|Interim Soil Survey|
The District helps individuals, groups and communities conserve their land and water by providing education, information, demonstrations and technical assistance.
The Ottauquechee Natural Resources Conservation District, founded in 1944, helps individuals, groups and communities in eighteen towns in Windsor County, and one in Rutland County, by providing education, information and technical assistance relating to conservation issues.
The District has always been innovative in its conservation efforts. Early programs focused on agricultural needs, however, over the years, as patterns in farming have changed, District programs have changed to meet environmental needs. Today the District also gives considerable assistance to various non-agricultural agencies and groups.
One of the earliest non-agricultural projects that the District was involved with was the Jewell Brook Watershed Project in Ludlow, VT. Completed in 1973, this was the first in Vermont under P.L. 566. It began in 1961 with efforts to educate various groups through meetings and newspaper articles. The final project included four dams, a diversion channel to release runoff, and ponds for recreational and wildlife use. The treatments reduced flooding on the Jewell Brook by 99.5%.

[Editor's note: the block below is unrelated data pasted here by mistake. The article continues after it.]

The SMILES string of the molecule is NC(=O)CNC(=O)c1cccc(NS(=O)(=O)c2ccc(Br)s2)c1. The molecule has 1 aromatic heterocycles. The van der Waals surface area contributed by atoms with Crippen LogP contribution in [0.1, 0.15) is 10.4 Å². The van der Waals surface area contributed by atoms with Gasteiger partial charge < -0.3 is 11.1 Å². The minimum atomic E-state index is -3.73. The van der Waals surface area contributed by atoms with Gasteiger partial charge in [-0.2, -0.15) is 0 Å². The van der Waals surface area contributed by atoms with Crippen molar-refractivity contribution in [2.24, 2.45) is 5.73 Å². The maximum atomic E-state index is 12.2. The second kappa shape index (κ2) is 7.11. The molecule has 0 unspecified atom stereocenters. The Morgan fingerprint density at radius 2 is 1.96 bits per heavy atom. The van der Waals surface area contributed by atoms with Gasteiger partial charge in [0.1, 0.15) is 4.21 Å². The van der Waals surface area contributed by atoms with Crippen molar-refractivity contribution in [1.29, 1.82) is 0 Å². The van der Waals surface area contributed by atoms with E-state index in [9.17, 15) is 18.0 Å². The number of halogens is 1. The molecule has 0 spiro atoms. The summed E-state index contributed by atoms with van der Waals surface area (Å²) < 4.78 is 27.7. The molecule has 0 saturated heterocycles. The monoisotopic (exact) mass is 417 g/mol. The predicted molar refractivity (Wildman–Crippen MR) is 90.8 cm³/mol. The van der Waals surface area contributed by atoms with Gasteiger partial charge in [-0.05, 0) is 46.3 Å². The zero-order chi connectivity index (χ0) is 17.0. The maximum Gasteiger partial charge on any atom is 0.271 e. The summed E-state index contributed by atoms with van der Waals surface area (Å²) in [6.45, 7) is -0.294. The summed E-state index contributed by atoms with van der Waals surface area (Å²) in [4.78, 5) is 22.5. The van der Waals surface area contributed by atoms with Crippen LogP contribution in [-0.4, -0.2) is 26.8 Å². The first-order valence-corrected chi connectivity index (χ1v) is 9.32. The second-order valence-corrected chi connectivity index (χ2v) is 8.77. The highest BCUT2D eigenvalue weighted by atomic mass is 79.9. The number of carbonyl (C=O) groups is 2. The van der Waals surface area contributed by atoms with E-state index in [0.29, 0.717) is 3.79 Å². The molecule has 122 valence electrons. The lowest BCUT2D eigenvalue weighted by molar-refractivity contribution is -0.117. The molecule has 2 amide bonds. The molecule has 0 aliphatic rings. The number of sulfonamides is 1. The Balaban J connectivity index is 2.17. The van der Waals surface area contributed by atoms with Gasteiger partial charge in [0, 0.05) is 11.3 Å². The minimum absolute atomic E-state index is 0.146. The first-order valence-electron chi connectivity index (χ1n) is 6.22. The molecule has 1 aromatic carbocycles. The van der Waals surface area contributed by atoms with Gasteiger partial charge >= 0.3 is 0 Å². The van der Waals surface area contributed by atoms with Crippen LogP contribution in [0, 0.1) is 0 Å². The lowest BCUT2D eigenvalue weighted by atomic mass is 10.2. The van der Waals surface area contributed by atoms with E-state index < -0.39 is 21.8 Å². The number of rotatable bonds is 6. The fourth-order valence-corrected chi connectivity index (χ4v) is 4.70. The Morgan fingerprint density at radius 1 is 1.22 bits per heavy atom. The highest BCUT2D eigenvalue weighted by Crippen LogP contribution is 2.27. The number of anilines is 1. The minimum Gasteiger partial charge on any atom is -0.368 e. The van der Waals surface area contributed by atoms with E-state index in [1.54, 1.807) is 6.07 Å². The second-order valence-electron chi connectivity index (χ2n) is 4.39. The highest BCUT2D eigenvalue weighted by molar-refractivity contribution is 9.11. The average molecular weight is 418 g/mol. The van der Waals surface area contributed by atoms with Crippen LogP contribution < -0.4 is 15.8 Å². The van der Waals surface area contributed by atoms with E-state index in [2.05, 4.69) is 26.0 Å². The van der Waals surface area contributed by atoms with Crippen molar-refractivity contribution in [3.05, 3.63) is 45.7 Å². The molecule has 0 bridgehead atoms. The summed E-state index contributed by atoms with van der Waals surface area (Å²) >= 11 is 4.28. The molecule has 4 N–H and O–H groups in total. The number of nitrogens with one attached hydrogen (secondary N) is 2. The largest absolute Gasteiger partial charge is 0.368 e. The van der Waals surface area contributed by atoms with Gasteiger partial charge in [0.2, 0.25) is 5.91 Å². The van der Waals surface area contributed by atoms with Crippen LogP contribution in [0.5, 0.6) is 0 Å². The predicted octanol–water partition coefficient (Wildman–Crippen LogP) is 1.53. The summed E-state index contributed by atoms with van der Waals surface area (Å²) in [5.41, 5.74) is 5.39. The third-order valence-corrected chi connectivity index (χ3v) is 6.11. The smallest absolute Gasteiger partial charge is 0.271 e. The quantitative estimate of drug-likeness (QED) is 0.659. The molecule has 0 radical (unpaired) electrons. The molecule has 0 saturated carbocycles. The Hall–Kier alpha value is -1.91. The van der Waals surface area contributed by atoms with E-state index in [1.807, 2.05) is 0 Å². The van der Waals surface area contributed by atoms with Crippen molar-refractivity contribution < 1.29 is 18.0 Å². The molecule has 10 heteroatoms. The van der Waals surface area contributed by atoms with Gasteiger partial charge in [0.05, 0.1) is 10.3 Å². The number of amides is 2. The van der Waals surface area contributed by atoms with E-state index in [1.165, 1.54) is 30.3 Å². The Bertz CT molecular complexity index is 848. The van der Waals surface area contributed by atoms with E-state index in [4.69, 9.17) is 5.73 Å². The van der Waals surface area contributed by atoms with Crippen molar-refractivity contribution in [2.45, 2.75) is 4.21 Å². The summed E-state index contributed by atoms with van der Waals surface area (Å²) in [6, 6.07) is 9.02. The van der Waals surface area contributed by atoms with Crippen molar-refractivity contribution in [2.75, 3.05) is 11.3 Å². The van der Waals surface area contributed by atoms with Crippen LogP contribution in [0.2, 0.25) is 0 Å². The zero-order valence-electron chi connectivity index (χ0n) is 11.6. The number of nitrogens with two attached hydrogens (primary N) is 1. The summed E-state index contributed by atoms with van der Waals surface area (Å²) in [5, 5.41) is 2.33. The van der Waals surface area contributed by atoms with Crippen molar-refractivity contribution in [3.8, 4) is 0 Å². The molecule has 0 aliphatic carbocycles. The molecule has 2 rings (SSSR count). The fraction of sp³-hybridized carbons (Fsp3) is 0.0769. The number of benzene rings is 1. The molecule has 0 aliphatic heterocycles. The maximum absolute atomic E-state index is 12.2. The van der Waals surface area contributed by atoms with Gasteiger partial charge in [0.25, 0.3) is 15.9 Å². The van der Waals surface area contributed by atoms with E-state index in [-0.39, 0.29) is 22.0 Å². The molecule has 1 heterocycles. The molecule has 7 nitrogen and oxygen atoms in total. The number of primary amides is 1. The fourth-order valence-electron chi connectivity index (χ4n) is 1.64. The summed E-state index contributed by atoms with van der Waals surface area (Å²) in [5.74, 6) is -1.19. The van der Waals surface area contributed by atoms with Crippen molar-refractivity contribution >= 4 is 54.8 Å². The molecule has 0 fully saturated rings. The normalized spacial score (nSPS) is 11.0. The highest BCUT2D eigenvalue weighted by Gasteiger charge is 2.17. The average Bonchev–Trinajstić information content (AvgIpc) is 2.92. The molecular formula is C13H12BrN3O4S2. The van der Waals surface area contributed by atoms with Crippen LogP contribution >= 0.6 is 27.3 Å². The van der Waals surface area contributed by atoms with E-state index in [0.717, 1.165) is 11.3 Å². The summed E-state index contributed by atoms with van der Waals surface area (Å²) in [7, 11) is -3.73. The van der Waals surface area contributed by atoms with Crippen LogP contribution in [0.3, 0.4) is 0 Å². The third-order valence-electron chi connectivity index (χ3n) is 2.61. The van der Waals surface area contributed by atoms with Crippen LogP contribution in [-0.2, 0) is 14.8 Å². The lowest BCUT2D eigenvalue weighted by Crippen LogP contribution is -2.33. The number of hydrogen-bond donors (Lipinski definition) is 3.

An 'On-Site Sewage Disposal Program' was also among the District's efforts to help solve important ecological problems. The Riverwatch Network Program grew out of the District's involvement in cleaning up the Ottauquechee River.
Yet another role the District played was assisting with the establishment of the George D. Aiken RC & D Area leading to the implementation of many area projects.
In 1994 the District played a vital role in the stabilization of two thousand feet along the Connecticut River in Springfield. A significant archeological site was protected as a result of the stabilization and the District won an award for its efforts and positive results.
Today, as in the past, the Ottauquechee Natural Resource Conservation District continues its work for farmers and communities. Current projects include Nutrient Management programs, and an on-going Farmer Discussion Group. We are a true community resource.
Ralph Maxham Quechee, District bulldozer improving pasture.